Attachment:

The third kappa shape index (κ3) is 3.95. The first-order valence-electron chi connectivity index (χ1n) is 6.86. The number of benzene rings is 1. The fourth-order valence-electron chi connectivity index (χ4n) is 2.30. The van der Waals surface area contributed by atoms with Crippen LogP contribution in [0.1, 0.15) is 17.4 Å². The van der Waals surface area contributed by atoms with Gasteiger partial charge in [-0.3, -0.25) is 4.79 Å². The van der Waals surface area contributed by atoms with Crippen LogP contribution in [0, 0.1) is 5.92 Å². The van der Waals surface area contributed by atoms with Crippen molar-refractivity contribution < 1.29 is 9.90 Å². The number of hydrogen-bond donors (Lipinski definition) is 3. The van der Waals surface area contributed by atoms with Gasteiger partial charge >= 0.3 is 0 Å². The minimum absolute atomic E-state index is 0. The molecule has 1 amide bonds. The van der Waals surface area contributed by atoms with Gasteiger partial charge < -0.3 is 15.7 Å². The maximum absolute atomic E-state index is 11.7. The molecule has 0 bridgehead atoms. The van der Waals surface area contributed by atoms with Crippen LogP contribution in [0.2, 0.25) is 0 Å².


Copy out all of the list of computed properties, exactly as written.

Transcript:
The third kappa shape index (κ3) is 3.95. The first-order valence-electron chi connectivity index (χ1n) is 6.86. The number of benzene rings is 1. The fourth-order valence-electron chi connectivity index (χ4n) is 2.30. The van der Waals surface area contributed by atoms with Crippen LogP contribution in [0.1, 0.15) is 17.4 Å². The van der Waals surface area contributed by atoms with Gasteiger partial charge in [-0.3, -0.25) is 4.79 Å². The van der Waals surface area contributed by atoms with Crippen LogP contribution in [0, 0.1) is 5.92 Å². The van der Waals surface area contributed by atoms with Crippen molar-refractivity contribution < 1.29 is 9.90 Å². The number of hydrogen-bond donors (Lipinski definition) is 3. The van der Waals surface area contributed by atoms with Gasteiger partial charge >= 0.3 is 0 Å². The minimum absolute atomic E-state index is 0. The molecule has 1 amide bonds. The van der Waals surface area contributed by atoms with Gasteiger partial charge < -0.3 is 15.7 Å². The maximum absolute atomic E-state index is 11.7. The molecule has 0 bridgehead atoms. The van der Waals surface area contributed by atoms with Crippen LogP contribution in [0.2, 0.25) is 0 Å².